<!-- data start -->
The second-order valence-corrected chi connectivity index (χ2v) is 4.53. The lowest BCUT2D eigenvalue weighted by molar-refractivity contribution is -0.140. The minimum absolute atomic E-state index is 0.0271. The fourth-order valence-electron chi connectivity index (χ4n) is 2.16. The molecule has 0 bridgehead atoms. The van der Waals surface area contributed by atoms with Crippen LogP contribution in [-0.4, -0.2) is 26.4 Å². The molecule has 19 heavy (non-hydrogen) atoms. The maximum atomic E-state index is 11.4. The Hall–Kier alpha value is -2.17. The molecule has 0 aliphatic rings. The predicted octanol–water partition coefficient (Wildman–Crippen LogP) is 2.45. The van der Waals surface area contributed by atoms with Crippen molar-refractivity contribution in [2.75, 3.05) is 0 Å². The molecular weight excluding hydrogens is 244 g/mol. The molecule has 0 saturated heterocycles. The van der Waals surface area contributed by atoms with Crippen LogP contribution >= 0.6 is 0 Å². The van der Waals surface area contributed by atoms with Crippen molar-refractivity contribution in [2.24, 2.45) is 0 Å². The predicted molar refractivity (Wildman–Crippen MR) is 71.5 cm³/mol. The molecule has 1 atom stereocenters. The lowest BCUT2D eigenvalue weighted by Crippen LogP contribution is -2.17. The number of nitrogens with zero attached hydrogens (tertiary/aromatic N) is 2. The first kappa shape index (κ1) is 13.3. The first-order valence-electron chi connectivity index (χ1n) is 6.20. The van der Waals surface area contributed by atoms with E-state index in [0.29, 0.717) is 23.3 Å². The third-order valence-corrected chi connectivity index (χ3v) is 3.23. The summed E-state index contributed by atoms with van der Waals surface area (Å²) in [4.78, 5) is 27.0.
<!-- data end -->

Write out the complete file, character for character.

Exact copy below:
The second-order valence-corrected chi connectivity index (χ2v) is 4.53. The lowest BCUT2D eigenvalue weighted by molar-refractivity contribution is -0.140. The minimum absolute atomic E-state index is 0.0271. The fourth-order valence-electron chi connectivity index (χ4n) is 2.16. The molecule has 0 bridgehead atoms. The van der Waals surface area contributed by atoms with Crippen LogP contribution in [-0.4, -0.2) is 26.4 Å². The molecule has 19 heavy (non-hydrogen) atoms. The maximum atomic E-state index is 11.4. The Hall–Kier alpha value is -2.17. The molecule has 0 aliphatic rings. The predicted octanol–water partition coefficient (Wildman–Crippen LogP) is 2.45. The van der Waals surface area contributed by atoms with Crippen molar-refractivity contribution in [2.75, 3.05) is 0 Å². The molecular weight excluding hydrogens is 244 g/mol. The molecule has 0 saturated heterocycles. The van der Waals surface area contributed by atoms with Crippen LogP contribution >= 0.6 is 0 Å². The van der Waals surface area contributed by atoms with Crippen molar-refractivity contribution in [2.24, 2.45) is 0 Å². The predicted molar refractivity (Wildman–Crippen MR) is 71.5 cm³/mol. The molecule has 1 atom stereocenters. The lowest BCUT2D eigenvalue weighted by Crippen LogP contribution is -2.17. The number of nitrogens with zero attached hydrogens (tertiary/aromatic N) is 2. The first kappa shape index (κ1) is 13.3. The first-order valence-electron chi connectivity index (χ1n) is 6.20. The van der Waals surface area contributed by atoms with E-state index in [0.29, 0.717) is 23.3 Å². The third-order valence-corrected chi connectivity index (χ3v) is 3.23. The summed E-state index contributed by atoms with van der Waals surface area (Å²) in [4.78, 5) is 27.0.